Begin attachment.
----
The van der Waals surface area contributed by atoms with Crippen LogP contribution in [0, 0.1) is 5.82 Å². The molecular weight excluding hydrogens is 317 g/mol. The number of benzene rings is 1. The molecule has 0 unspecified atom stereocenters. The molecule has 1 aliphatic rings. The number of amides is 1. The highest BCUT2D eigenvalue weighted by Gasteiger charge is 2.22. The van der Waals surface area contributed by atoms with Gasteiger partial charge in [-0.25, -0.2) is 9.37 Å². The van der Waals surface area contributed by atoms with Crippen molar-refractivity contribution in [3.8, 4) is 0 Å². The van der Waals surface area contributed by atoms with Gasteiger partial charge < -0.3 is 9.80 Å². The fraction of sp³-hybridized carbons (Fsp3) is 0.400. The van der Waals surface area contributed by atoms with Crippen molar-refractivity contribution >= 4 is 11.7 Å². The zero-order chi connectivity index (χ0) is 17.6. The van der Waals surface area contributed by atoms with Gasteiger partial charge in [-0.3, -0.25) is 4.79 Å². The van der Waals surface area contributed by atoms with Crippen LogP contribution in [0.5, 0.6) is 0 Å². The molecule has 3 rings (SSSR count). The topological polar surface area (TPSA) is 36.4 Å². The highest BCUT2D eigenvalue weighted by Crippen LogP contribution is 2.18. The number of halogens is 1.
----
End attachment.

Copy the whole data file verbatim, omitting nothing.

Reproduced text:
The van der Waals surface area contributed by atoms with Crippen LogP contribution in [0, 0.1) is 5.82 Å². The molecular weight excluding hydrogens is 317 g/mol. The number of benzene rings is 1. The molecule has 0 unspecified atom stereocenters. The molecule has 1 aliphatic rings. The number of amides is 1. The highest BCUT2D eigenvalue weighted by Gasteiger charge is 2.22. The van der Waals surface area contributed by atoms with Gasteiger partial charge in [-0.25, -0.2) is 9.37 Å². The van der Waals surface area contributed by atoms with Crippen molar-refractivity contribution in [3.8, 4) is 0 Å². The van der Waals surface area contributed by atoms with Gasteiger partial charge < -0.3 is 9.80 Å². The fraction of sp³-hybridized carbons (Fsp3) is 0.400. The van der Waals surface area contributed by atoms with Crippen molar-refractivity contribution >= 4 is 11.7 Å². The zero-order chi connectivity index (χ0) is 17.6. The van der Waals surface area contributed by atoms with Gasteiger partial charge in [-0.3, -0.25) is 4.79 Å². The van der Waals surface area contributed by atoms with Crippen LogP contribution in [0.5, 0.6) is 0 Å². The molecule has 3 rings (SSSR count). The topological polar surface area (TPSA) is 36.4 Å². The highest BCUT2D eigenvalue weighted by Crippen LogP contribution is 2.18. The number of halogens is 1.